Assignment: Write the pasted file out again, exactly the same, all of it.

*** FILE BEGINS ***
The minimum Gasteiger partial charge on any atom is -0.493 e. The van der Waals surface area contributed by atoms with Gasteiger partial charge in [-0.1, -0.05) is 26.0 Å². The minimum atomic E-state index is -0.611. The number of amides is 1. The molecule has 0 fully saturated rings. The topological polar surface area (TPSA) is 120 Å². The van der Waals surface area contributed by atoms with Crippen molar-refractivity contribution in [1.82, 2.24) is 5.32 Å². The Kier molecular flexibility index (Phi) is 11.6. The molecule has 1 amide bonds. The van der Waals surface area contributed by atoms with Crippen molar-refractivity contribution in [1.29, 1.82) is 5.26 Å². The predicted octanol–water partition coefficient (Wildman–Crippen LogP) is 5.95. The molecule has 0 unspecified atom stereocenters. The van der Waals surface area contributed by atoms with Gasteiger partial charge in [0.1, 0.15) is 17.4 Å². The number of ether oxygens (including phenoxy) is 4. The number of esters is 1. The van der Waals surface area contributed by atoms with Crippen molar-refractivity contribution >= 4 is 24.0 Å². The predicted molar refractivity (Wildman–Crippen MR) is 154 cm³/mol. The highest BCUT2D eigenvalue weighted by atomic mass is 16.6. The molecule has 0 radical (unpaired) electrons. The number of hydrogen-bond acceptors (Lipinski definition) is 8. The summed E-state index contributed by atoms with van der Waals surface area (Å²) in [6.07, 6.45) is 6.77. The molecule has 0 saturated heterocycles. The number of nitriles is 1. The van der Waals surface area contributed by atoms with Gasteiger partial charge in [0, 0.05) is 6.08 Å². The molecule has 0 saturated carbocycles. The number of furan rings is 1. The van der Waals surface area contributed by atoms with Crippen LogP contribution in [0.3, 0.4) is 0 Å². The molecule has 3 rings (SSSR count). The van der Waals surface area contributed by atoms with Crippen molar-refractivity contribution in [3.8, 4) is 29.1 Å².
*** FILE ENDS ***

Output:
The minimum Gasteiger partial charge on any atom is -0.493 e. The van der Waals surface area contributed by atoms with Gasteiger partial charge in [-0.1, -0.05) is 26.0 Å². The minimum atomic E-state index is -0.611. The number of amides is 1. The molecule has 0 fully saturated rings. The topological polar surface area (TPSA) is 120 Å². The van der Waals surface area contributed by atoms with Crippen molar-refractivity contribution in [1.82, 2.24) is 5.32 Å². The Kier molecular flexibility index (Phi) is 11.6. The molecule has 1 amide bonds. The van der Waals surface area contributed by atoms with Crippen molar-refractivity contribution in [1.29, 1.82) is 5.26 Å². The predicted octanol–water partition coefficient (Wildman–Crippen LogP) is 5.95. The molecule has 0 unspecified atom stereocenters. The van der Waals surface area contributed by atoms with Gasteiger partial charge in [0.1, 0.15) is 17.4 Å². The number of ether oxygens (including phenoxy) is 4. The number of esters is 1. The van der Waals surface area contributed by atoms with Crippen molar-refractivity contribution >= 4 is 24.0 Å². The predicted molar refractivity (Wildman–Crippen MR) is 154 cm³/mol. The highest BCUT2D eigenvalue weighted by atomic mass is 16.6. The molecule has 0 radical (unpaired) electrons. The number of hydrogen-bond acceptors (Lipinski definition) is 8. The summed E-state index contributed by atoms with van der Waals surface area (Å²) in [6.07, 6.45) is 6.77. The molecule has 0 saturated heterocycles. The number of nitriles is 1. The van der Waals surface area contributed by atoms with Gasteiger partial charge in [0, 0.05) is 6.08 Å². The molecule has 0 saturated carbocycles. The number of furan rings is 1. The van der Waals surface area contributed by atoms with Crippen LogP contribution in [0.3, 0.4) is 0 Å². The molecule has 3 rings (SSSR count). The van der Waals surface area contributed by atoms with Crippen molar-refractivity contribution in [3.8, 4) is 29.1 Å².